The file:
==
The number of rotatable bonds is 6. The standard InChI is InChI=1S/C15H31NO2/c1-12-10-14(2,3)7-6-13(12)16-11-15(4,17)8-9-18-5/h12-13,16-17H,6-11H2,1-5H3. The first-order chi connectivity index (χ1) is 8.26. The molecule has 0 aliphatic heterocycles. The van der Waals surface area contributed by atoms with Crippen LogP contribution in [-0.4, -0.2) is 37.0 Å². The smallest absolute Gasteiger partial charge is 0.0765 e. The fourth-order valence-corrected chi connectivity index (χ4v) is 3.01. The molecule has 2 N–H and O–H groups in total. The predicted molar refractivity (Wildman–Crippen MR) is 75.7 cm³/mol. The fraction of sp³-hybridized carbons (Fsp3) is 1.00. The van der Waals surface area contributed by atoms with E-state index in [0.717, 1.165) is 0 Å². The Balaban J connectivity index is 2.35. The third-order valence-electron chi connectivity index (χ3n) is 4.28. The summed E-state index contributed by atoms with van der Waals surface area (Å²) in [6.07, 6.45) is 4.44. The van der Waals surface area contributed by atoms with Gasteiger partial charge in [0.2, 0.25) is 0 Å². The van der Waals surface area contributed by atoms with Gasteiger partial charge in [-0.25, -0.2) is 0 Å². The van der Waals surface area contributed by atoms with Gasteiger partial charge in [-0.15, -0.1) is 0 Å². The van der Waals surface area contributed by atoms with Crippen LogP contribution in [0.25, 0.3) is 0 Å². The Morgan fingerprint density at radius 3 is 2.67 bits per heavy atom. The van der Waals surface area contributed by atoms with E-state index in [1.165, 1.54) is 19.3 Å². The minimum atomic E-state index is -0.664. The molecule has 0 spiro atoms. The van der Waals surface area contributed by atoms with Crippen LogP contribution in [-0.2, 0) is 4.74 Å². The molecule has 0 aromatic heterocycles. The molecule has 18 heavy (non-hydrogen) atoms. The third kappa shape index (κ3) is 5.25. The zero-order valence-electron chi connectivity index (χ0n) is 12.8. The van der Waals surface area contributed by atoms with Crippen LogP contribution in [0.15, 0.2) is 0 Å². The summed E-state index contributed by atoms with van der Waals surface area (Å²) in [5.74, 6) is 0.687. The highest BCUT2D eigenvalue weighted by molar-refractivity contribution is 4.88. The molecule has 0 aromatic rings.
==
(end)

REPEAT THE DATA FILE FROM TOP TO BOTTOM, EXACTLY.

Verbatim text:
The number of rotatable bonds is 6. The standard InChI is InChI=1S/C15H31NO2/c1-12-10-14(2,3)7-6-13(12)16-11-15(4,17)8-9-18-5/h12-13,16-17H,6-11H2,1-5H3. The first-order chi connectivity index (χ1) is 8.26. The molecule has 0 aliphatic heterocycles. The van der Waals surface area contributed by atoms with Crippen LogP contribution in [-0.4, -0.2) is 37.0 Å². The smallest absolute Gasteiger partial charge is 0.0765 e. The fourth-order valence-corrected chi connectivity index (χ4v) is 3.01. The molecule has 2 N–H and O–H groups in total. The predicted molar refractivity (Wildman–Crippen MR) is 75.7 cm³/mol. The fraction of sp³-hybridized carbons (Fsp3) is 1.00. The van der Waals surface area contributed by atoms with E-state index in [0.717, 1.165) is 0 Å². The Balaban J connectivity index is 2.35. The third-order valence-electron chi connectivity index (χ3n) is 4.28. The summed E-state index contributed by atoms with van der Waals surface area (Å²) in [6.07, 6.45) is 4.44. The van der Waals surface area contributed by atoms with Gasteiger partial charge in [0.2, 0.25) is 0 Å². The van der Waals surface area contributed by atoms with Gasteiger partial charge in [-0.25, -0.2) is 0 Å². The van der Waals surface area contributed by atoms with Gasteiger partial charge in [-0.15, -0.1) is 0 Å². The van der Waals surface area contributed by atoms with Crippen LogP contribution in [0.25, 0.3) is 0 Å². The Morgan fingerprint density at radius 3 is 2.67 bits per heavy atom. The van der Waals surface area contributed by atoms with E-state index in [1.165, 1.54) is 19.3 Å². The minimum atomic E-state index is -0.664. The molecule has 0 spiro atoms. The van der Waals surface area contributed by atoms with Crippen LogP contribution in [-0.2, 0) is 4.74 Å². The molecule has 0 aromatic heterocycles. The molecule has 18 heavy (non-hydrogen) atoms. The third kappa shape index (κ3) is 5.25. The zero-order valence-electron chi connectivity index (χ0n) is 12.8. The van der Waals surface area contributed by atoms with Crippen LogP contribution in [0.15, 0.2) is 0 Å². The summed E-state index contributed by atoms with van der Waals surface area (Å²) in [5.74, 6) is 0.687. The highest BCUT2D eigenvalue weighted by molar-refractivity contribution is 4.88. The molecule has 0 aromatic rings.